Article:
• Iezzoni JC, Fechner RE, Wong LS, Rosai J. Aggressive angiomyxoma in males. A report of four cases. Am J Clin Pathol 1995 Oct;104(4):391-6.
    • Kazmierczak B, Dal Cin P, Wanschura S, Bartnitzke S, Van den Berghe H, Bullerdiek J. Cloning and molecular characterization of part of a new gene fused to HMGIC in mesenchymal tumors. Am J Pathol 1998 Feb;152(2):431-5.
    • Kim HS, Park SH, Chi JG. Aggressive angiomyxoma of childhood: two unusual cases developed in the scrotum. Pediatr Dev Pathol. 2003 Mar-Apr;6(2):187-91. 8 and 1 yr old boys
    • McCluggage WG, Patterson A, Maxwell P. Aggressive angiomyxoma of pelvic parts exhibits oestrogen and progesterone receptor positivity. J Clin Pathol 2000 Aug;53(8):603-5.
    • Nucci MR, Weremowicz S, Neskey DM, Sornberger K, Tallini G, Morton CC, Quade BJ. Chromosomal translocation t(8;12) induces aberrant HMGIC expression in aggressive angiomyxoma of the vulva. Genes Chromosomes Cancer 2001 Oct;32(2):172-6.
    • Ockner DM, Sayadi H, Swanson PE, Ritter JH, Wick MR. Genital angiomyofibroblastoma. Comparison with aggressive angiomyxoma and other myxoid neoplasms of skin and soft tissue. Am J Clin Pathol 1997 Jan;107(1):36-44.
    • Siassi RM, Papadopoulos T, Matzel KE. Metastasizing aggressive angiomyxoma. N Engl J Med 1999 Dec 2;341(23):1772 Letter
    • Silverman JS, Albukerk J, Tamsen A. Comparison of angiomyofibroblastoma and aggressive angiomyxoma in both sexes: four cases composed of bimodal CD34 and factor XIIIa positive dendritic cell subsets. Pathol Res Pract 1997;193(10):673-82.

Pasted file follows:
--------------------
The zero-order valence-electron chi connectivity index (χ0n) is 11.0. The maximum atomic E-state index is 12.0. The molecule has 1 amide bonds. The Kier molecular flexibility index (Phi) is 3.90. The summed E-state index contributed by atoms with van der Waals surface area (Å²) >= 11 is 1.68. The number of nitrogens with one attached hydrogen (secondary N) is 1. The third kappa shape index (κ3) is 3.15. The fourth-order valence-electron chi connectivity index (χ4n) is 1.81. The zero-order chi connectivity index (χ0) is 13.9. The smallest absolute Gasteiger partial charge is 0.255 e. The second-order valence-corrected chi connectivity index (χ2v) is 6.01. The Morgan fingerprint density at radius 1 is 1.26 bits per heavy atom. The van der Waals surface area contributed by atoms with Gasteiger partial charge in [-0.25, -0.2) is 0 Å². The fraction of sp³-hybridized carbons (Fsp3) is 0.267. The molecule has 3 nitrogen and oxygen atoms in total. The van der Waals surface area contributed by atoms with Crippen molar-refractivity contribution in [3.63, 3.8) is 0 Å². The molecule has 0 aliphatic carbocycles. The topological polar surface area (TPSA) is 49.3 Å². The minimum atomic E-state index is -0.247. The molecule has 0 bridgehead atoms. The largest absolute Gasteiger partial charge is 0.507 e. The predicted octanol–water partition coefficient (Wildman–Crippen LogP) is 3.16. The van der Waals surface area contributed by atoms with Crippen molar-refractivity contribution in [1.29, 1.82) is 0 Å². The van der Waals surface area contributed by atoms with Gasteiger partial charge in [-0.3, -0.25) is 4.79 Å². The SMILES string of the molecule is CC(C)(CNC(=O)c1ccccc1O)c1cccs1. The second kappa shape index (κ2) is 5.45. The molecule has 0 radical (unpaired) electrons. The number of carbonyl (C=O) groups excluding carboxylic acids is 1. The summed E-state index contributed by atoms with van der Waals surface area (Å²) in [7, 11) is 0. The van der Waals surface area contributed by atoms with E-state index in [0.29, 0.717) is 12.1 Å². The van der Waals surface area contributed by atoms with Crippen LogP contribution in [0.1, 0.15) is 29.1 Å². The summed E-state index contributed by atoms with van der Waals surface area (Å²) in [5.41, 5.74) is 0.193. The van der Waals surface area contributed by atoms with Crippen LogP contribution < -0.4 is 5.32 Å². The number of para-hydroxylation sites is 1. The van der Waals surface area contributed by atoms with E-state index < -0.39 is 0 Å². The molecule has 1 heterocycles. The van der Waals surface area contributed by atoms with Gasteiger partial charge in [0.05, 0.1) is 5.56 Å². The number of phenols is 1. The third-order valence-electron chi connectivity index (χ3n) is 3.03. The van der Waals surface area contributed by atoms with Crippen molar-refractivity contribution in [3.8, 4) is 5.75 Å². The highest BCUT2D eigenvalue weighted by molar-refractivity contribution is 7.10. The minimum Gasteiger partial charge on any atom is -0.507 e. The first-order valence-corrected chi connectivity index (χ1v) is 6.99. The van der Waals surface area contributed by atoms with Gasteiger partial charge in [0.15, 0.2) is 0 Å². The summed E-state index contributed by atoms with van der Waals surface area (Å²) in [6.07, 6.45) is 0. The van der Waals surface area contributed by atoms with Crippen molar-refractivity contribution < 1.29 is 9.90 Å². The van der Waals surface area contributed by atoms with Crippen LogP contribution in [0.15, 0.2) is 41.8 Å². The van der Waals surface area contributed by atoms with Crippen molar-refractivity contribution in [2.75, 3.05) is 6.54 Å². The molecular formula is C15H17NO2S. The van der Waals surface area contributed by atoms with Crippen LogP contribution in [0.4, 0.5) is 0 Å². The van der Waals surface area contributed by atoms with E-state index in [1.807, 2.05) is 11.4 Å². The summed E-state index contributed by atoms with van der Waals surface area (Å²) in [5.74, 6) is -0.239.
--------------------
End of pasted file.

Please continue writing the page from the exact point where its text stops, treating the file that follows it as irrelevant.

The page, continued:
• Skalova A, Michal M, Husek K, Zamecnik M, Leivo I. Aggressive angiomyxoma of the pelvioperineal region. Immunohistological and ultrastructural study of seven cases. Am J Dermatopathol 1993 Oct;15(5):446-51.
    • Steeper TA, Rosai J. Aggressive angiomyxoma of the female pelvis and perineum. Report of nine cases of a distinctive type of gynecologic soft-tissue neoplasm. Am J Surg Pathol 1983 Jul;7(5):463-75.
    • Tsang WY, Chan JK, Lee KC, Fisher C, Fletcher CD. Aggressive angiomyxoma. A report of four cases occurring in men. Am J Surg Pathol 1992 Nov;16(11):1059-65.
    • White J, Chan YF. Aggressive angiomyxoma of the vulva in an 11-year-old girl. Pediatr Pathol 1994 Jan-Feb;14(1):27-37.
    Printed from Surgical Pathology Criteria: http://surgpathcriteria.stanford.edu/
    © 2005  Stanford University School of Medicine